HIV patients with psychiatric disorders are less likely to discontinue HAART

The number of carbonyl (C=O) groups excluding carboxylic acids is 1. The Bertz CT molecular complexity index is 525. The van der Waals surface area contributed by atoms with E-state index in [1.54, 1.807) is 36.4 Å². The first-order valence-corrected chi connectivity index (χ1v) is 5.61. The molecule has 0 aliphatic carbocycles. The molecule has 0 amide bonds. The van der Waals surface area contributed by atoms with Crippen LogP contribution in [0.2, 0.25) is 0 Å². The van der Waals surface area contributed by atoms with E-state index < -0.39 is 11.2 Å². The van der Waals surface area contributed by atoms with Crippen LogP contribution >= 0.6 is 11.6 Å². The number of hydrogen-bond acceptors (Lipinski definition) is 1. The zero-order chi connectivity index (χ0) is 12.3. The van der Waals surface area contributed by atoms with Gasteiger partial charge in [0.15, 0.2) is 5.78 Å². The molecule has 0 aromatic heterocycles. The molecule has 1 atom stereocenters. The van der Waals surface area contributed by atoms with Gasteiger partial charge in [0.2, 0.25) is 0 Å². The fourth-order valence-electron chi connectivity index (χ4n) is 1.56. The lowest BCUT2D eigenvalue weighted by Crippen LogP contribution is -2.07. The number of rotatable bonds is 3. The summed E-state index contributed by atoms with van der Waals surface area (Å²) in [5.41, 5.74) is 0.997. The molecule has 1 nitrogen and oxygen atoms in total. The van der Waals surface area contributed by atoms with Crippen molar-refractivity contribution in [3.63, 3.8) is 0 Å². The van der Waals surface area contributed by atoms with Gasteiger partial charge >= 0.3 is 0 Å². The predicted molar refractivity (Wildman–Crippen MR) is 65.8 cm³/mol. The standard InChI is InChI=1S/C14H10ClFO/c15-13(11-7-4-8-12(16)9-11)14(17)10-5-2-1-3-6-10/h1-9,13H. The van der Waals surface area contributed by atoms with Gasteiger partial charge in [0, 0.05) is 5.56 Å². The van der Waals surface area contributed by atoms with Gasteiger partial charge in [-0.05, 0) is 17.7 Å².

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Objective:We examined whether having a psychiatric disorder among HIV-infected individuals is associated with differential rates of discontinuation of HAART and whether the number of mental health visits impact these rates.Design:This longitudinal study (fiscal year: 2000–2005) used discrete time survival analysis to evaluate time to discontinuation of HAART. The predictor variable was presence of a psychiatric diagnosis (serious mental illness versus depressive disorders versus none).Setting:Five United States outpatient HIV sites affiliated with the HIV Research Network.Patients:The sample consisted of 4989 patients. The majority was nonwhite (74.0%) and men (71.3%); 24.8% were diagnosed with a depressive disorder, and 9% were diagnosed with serious mental illness.Main outcome measures:Time to discontinuation of HAART adjusting for demographic factors, injection drug use history, and nadir CD4 cell count.Results:Relative to those with no psychiatric disorders, the hazard probability for discontinuation of HAART was significantly lower in the first and second years among those with SMI [adjusted odds ratio: first year, 0.57 (0.47–0.69); second year, 0.68 (0.52–0.89)] and in the first year among those with depressive disorders [adjusted odds ratio: first year, 0.61 (0.54–0.69)]. The hazard probabilities did not significantly differ among diagnostic groups in subsequent years. Among those with psychiatric diagnoses, those with six or more mental health visits in a year were significantly less likely to discontinue HAART compared with patients with no mental health visits.Conclusion:Individuals with psychiatric disorders were significantly less likely to discontinue HAART in the first and second years of treatment. Mental health visits are associated with decreased risk of discontinuing HAART.

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